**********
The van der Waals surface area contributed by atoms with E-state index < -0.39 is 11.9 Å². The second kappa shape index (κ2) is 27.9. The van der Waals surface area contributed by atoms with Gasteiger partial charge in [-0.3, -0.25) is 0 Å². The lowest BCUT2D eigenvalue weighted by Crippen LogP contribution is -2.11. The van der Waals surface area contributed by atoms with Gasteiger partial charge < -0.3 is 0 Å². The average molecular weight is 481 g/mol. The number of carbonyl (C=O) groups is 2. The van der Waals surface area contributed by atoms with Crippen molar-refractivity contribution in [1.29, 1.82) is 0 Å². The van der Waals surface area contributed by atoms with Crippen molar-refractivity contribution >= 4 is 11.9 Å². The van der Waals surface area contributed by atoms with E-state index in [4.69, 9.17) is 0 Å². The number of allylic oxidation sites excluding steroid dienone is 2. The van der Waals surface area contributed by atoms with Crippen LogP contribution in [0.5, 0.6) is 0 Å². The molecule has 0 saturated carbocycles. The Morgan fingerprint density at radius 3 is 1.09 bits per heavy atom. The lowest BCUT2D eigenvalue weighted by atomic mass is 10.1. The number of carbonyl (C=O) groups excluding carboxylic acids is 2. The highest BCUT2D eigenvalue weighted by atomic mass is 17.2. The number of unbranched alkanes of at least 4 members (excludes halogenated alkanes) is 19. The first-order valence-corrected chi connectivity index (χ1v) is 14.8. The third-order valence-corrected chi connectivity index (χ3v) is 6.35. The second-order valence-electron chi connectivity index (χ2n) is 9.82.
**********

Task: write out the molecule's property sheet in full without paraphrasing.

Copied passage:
The van der Waals surface area contributed by atoms with E-state index < -0.39 is 11.9 Å². The second kappa shape index (κ2) is 27.9. The van der Waals surface area contributed by atoms with Gasteiger partial charge in [-0.3, -0.25) is 0 Å². The lowest BCUT2D eigenvalue weighted by Crippen LogP contribution is -2.11. The van der Waals surface area contributed by atoms with Gasteiger partial charge < -0.3 is 0 Å². The average molecular weight is 481 g/mol. The number of carbonyl (C=O) groups is 2. The van der Waals surface area contributed by atoms with Crippen molar-refractivity contribution in [1.29, 1.82) is 0 Å². The van der Waals surface area contributed by atoms with Crippen molar-refractivity contribution >= 4 is 11.9 Å². The van der Waals surface area contributed by atoms with E-state index in [4.69, 9.17) is 0 Å². The number of allylic oxidation sites excluding steroid dienone is 2. The van der Waals surface area contributed by atoms with Crippen LogP contribution in [0.5, 0.6) is 0 Å². The molecule has 0 saturated carbocycles. The Morgan fingerprint density at radius 3 is 1.09 bits per heavy atom. The lowest BCUT2D eigenvalue weighted by atomic mass is 10.1. The number of carbonyl (C=O) groups excluding carboxylic acids is 2. The highest BCUT2D eigenvalue weighted by atomic mass is 17.2. The number of unbranched alkanes of at least 4 members (excludes halogenated alkanes) is 19. The first-order valence-corrected chi connectivity index (χ1v) is 14.8. The third-order valence-corrected chi connectivity index (χ3v) is 6.35. The second-order valence-electron chi connectivity index (χ2n) is 9.82.